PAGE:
122-year-old video of downtown Tokyo shows how much Japan’s capital has changed
By Casey Baseel, SoraNews24
Japan spent the 17th and 18th centuries, as well as the majority of the 19th, in a state of government-imposed isolation, separating it from the technological advancements of the rest of the world. Once the country was finally opened to the international community, it put great efforts into modernizing as quickly as possible, making photos of the traditional Japan that had existed for generations hard to come by.
Even rarer, though, is film that preserves the sights of old Japan. Brief clips do exist, though, such as this fascinating street scene filmed in Japan in 1897, year 30 of the Meiji era.
The rustic wooden architecture and dirt street may have you thinking this is a look back at one of Japan’s minor villages, but that’s not the case at all. The film, recorded by French filmmaker and visual travelogue pioneer Constant Girel, was filmed on January 9, 1897, in Tokyo, and not in the far-flung outskirts of the capital. The street where Girel set up his camera was in the Nihonbashi district, not far from the Imperial Palace, and to show just how much the neighborhood has changed in the 122 years since, here’s what it looks like today.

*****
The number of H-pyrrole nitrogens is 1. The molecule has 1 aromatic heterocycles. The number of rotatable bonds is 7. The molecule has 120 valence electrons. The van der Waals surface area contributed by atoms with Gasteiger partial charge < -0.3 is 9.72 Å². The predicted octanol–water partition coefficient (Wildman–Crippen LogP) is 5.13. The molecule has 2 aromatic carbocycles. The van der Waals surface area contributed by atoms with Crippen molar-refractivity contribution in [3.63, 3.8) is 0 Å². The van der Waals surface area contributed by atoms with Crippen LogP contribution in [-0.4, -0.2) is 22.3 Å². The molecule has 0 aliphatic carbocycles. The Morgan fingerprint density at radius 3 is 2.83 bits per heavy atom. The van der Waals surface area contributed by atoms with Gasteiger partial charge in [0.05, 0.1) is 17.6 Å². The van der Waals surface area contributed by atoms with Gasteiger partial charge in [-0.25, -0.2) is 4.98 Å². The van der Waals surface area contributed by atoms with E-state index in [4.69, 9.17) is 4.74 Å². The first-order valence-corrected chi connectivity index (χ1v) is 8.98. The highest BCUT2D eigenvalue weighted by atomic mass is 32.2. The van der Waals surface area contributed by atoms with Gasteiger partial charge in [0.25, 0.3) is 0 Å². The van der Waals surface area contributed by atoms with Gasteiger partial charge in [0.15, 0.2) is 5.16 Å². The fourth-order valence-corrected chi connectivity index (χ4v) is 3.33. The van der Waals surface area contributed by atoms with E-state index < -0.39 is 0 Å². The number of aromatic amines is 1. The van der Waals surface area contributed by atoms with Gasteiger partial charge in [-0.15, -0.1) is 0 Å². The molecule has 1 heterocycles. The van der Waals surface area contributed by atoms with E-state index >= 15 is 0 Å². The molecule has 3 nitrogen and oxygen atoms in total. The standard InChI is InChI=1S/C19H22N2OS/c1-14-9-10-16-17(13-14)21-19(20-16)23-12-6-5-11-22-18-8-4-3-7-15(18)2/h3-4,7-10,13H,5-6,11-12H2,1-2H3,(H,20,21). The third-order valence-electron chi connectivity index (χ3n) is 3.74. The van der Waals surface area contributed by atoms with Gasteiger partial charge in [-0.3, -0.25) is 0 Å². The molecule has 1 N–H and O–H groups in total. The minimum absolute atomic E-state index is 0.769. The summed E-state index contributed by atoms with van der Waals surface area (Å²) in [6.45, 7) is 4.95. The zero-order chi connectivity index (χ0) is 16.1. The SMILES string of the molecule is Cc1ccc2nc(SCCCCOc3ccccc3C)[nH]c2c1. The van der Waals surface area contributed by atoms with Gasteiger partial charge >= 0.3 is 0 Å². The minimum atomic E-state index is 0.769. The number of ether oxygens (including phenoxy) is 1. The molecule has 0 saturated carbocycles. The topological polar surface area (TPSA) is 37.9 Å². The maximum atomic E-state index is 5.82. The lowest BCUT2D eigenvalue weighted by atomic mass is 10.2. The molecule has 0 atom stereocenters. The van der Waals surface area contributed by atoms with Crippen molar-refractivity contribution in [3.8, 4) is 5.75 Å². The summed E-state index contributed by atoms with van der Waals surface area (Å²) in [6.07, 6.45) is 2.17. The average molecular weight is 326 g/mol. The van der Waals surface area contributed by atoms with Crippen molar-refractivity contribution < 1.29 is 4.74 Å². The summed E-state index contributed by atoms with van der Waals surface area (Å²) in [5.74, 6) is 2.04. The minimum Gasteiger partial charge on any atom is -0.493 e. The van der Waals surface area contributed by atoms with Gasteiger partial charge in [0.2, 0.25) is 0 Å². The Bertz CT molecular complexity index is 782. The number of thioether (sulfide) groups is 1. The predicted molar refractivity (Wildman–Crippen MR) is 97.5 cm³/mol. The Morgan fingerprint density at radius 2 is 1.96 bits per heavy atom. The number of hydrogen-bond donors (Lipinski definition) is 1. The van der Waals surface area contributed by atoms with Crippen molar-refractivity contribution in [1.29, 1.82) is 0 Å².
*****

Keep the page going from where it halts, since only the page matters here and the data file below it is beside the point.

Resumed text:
Nihonbashi isn’t far from present-day Tokyo Station, where over a dozen train and subway lines, including Shinkansen bullet trains, converge. Girel’s video, though, predates the station’s construction by almost 20 years, and instead shows people getting around by foot, horse-drawn carriage, or rickshaw.
With Girel’s film having been made just 30 years after the end of Japan’s feudal era, a movie camera, as well as a foreigner himself, were still unusual in Japan. Passersby, many of whom are old enough to remember first-hand a time when Japan was still ruled by a shogun, stop and stare at the unfamiliar sight.
At one point, though, a stately looking gentleman rolls up in a rickshaw. As he steps down into the street, we can see that he’s paired his traditional kimono with a Western-style top hat. It’s an early example of Japan’s enthusiasm for adopting eclectic cultural influences, and also a reminder that even the most ordinary snippets of daily life can one day become a fascinating preservation of a moment in history.